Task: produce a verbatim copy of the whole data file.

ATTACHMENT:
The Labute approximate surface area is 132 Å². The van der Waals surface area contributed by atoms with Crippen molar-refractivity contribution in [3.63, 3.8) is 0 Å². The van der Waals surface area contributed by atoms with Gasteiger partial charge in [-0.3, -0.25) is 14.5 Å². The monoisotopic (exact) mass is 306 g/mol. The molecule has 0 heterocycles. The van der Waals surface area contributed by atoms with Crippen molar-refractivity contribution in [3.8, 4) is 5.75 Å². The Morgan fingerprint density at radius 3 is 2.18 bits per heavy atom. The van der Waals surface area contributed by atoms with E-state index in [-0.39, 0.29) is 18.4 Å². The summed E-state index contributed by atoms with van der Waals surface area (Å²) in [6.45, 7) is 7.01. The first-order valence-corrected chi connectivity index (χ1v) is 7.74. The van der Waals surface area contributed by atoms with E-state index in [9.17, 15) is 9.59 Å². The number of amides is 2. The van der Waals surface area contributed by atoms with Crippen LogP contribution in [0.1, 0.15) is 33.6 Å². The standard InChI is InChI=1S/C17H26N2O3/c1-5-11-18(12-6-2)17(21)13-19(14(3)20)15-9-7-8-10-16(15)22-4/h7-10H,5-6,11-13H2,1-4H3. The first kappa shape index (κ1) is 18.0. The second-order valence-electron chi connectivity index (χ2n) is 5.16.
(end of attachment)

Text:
The Labute approximate surface area is 132 Å². The van der Waals surface area contributed by atoms with Crippen molar-refractivity contribution in [3.63, 3.8) is 0 Å². The van der Waals surface area contributed by atoms with Gasteiger partial charge in [-0.3, -0.25) is 14.5 Å². The monoisotopic (exact) mass is 306 g/mol. The molecule has 0 heterocycles. The van der Waals surface area contributed by atoms with Crippen molar-refractivity contribution in [3.8, 4) is 5.75 Å². The Morgan fingerprint density at radius 3 is 2.18 bits per heavy atom. The van der Waals surface area contributed by atoms with E-state index in [-0.39, 0.29) is 18.4 Å². The summed E-state index contributed by atoms with van der Waals surface area (Å²) in [6.45, 7) is 7.01. The first-order valence-corrected chi connectivity index (χ1v) is 7.74. The van der Waals surface area contributed by atoms with E-state index in [9.17, 15) is 9.59 Å². The number of amides is 2. The van der Waals surface area contributed by atoms with Crippen LogP contribution in [0.1, 0.15) is 33.6 Å². The standard InChI is InChI=1S/C17H26N2O3/c1-5-11-18(12-6-2)17(21)13-19(14(3)20)15-9-7-8-10-16(15)22-4/h7-10H,5-6,11-13H2,1-4H3. The first kappa shape index (κ1) is 18.0. The second-order valence-electron chi connectivity index (χ2n) is 5.16.